Male student wearing a keffiyeh (Arabian headdress)

PhD in Health Sciences

Supported to build my future academic career

“I brought my new skills home”

Dr Murhaf Korani, Assistant Professor and Vice Dean for Hospital Affairs at Umm Al-Qura University in Saudi Arabia, discusses his experience of undertaking PhD research at Swansea University, and how the support and guidance he received has helped him to build his academic career.

My research

My PhD research explored how obesity differs between ethnic groups. In the UK, researchers have considered how social, economic and cultural differences may affect variation in the levels of childhood obesity between different ethnic groups, alongside other factors such as differences between genetics, nutrient intake and activity level. My research measured the differences between maternal perceptions, child-feeding style and the eating behaviour of mothers themselves between UK ethnic groups. I was particularly interested in how the behaviours of some mothers were deeply linked to food, meaning of culture, traditional religion and social work.

Lucky to choose Swansea

When I was searching for a PhD opportunity, I was looking for a supervisor who had expertise in my research interest of childhood obesity. I found Professor Amy Brown, based in the College of Human and Health Sciences in Swansea University. I was lucky to choose Swansea – it was a quiet, safe city with a lovely coastline, and I was based on the beautiful Singleton Campus. I had no regrets!

The University is located just a few steps away from the beach, and the city is surrounded by hills, so you can quickly get out in nature and enjoy a beautiful atmosphere. The people are so friendly in Swansea compared to other cities I visited in the UK.

Everything I needed to do my research

The University had everything I needed to do my research – a wonderful building and lovely staff – and I liked it from the very first day.

You are given the opportunity to meet a lot of researchers from across the University, which helps you build a network. In my College, we set up a regular group meeting for postgraduate researchers, where we could all exchange ideas and brainstorm solutions for overcoming common difficulties. We may all have had different supervisors, but we shared a common experience and research field – for example, a fellow postgraduate researcher recommended a book to inform my focus groups which proved really useful.

Staff in the College of Human and Health Sciences, and my supervisor, were so supportive and encouraging. I was struggling to finish in time due to an issue in data collection, so I asked the PGR Manager, Maria Davis, what I could do – she helped me to build a case for a 1 month extension, and even supported me to discuss this with my supervisor.

Encouraged to publish and broaden horizons

Every year in my College we had a PGR Conference where postgraduate researchers could present on different topics alongside distinguished Professors and Lecturers, which helped me get vital experience of presenting and explaining my work. Make sure you participate if you get the chance!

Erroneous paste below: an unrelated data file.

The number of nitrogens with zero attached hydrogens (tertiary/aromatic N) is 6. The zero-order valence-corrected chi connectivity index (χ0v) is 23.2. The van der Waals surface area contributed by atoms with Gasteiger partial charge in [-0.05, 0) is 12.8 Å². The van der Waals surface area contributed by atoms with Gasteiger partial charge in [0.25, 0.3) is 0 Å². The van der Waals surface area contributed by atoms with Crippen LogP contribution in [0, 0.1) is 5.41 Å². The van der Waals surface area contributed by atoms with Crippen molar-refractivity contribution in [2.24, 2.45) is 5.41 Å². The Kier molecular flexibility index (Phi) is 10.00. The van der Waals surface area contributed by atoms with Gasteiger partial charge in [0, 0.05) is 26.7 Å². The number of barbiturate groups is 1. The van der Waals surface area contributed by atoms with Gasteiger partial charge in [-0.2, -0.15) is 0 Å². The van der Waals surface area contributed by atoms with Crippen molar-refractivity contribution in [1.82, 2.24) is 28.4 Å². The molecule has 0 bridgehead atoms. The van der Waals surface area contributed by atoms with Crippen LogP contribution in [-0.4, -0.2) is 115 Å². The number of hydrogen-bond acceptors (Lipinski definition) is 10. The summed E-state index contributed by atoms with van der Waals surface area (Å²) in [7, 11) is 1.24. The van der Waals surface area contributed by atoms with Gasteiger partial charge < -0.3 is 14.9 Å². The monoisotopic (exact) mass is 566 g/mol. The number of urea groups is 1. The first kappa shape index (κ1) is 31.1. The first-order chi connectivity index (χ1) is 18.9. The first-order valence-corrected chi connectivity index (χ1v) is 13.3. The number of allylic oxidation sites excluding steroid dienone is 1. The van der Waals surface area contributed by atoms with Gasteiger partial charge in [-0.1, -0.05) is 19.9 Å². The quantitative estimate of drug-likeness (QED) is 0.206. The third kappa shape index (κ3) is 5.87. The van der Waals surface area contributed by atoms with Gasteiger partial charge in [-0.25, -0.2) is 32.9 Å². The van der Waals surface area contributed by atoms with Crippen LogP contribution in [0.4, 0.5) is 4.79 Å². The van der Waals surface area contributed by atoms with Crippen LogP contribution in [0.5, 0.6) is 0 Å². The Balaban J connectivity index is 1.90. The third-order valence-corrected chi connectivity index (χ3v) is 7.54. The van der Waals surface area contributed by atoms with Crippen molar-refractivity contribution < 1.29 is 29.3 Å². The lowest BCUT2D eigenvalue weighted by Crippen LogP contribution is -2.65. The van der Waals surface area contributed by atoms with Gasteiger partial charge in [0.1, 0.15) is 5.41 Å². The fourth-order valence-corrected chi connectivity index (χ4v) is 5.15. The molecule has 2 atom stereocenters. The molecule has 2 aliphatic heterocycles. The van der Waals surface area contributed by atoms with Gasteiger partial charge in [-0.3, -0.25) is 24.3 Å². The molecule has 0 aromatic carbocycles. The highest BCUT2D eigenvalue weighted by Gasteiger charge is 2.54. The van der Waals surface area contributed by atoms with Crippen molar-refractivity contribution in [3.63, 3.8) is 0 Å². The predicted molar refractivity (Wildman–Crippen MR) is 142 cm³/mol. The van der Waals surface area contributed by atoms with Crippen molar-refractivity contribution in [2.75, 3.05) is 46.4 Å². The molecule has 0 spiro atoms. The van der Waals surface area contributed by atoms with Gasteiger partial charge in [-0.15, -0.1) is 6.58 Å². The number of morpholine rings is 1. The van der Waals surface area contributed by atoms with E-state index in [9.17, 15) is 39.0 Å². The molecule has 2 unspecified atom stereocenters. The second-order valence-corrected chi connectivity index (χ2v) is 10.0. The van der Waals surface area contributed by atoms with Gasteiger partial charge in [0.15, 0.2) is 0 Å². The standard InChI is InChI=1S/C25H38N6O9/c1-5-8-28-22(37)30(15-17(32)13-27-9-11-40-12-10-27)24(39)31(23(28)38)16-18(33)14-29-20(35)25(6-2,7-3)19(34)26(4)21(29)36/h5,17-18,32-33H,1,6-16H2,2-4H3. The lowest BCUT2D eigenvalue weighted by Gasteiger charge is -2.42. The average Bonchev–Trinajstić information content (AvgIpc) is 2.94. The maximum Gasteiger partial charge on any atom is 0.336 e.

One of my proudest moments was when my supervisor, Professor Amy Brown, told me that two of our papers had been accepted for publication. I am so grateful to Professor Brown who encouraged me and every one of her students to publish their work. My supervisor also gave me the confidence to present my work at an international conference in Amsterdam. I was so nervous, but she said to me: “Don’t worry, I am here.” It turned out to be a great experience and really helped my PhD research to develop.

My PhD studies really gave me the knowledge and confidence of how to be an academic, and through this experience I really started to enjoy research. It gave me the knowledge of how to do research from A – Z – from writing a proposal right through to publication.

Gaining a different experience

I came to the UK to have a different experience and to learn, and I have now brought these skills home to Saudi Arabia. My role is Assistant Professor and Vice Dean of Hospital Affairs in the Faculty of Health Sciences in Umm Al-Qura University. I am continuing my research into obesity, building on my PhD, alongside connected interests in diabetes, hypertension and social behaviour. I am looking at the prevalence of obesity in primary school children in the surrounding region, and also how parental feeding can affect children’s weight. I have a varied academic role, so I also connect students with hospitals for training, deliver lectures and supervise final year projects.

My advice for postgraduate researchers is to strive for knowledge, read as much as you can and don’t be shy! We are all learning, so speak to your fellow postgraduate researchers and supervisors if you are struggling. Present your work at conferences (you will get used to it!), and use the questions you receive to broaden the horizons of your research. A PhD is a journey, and you may occasionally find it challenging or isolating – keep going, and you will find your way.

In the future, I would love one day to return to Swansea University to undertake a postdoctoral role. Every year I try to come to Swansea on holiday too!

Learn more about our PhD in Health Sciences.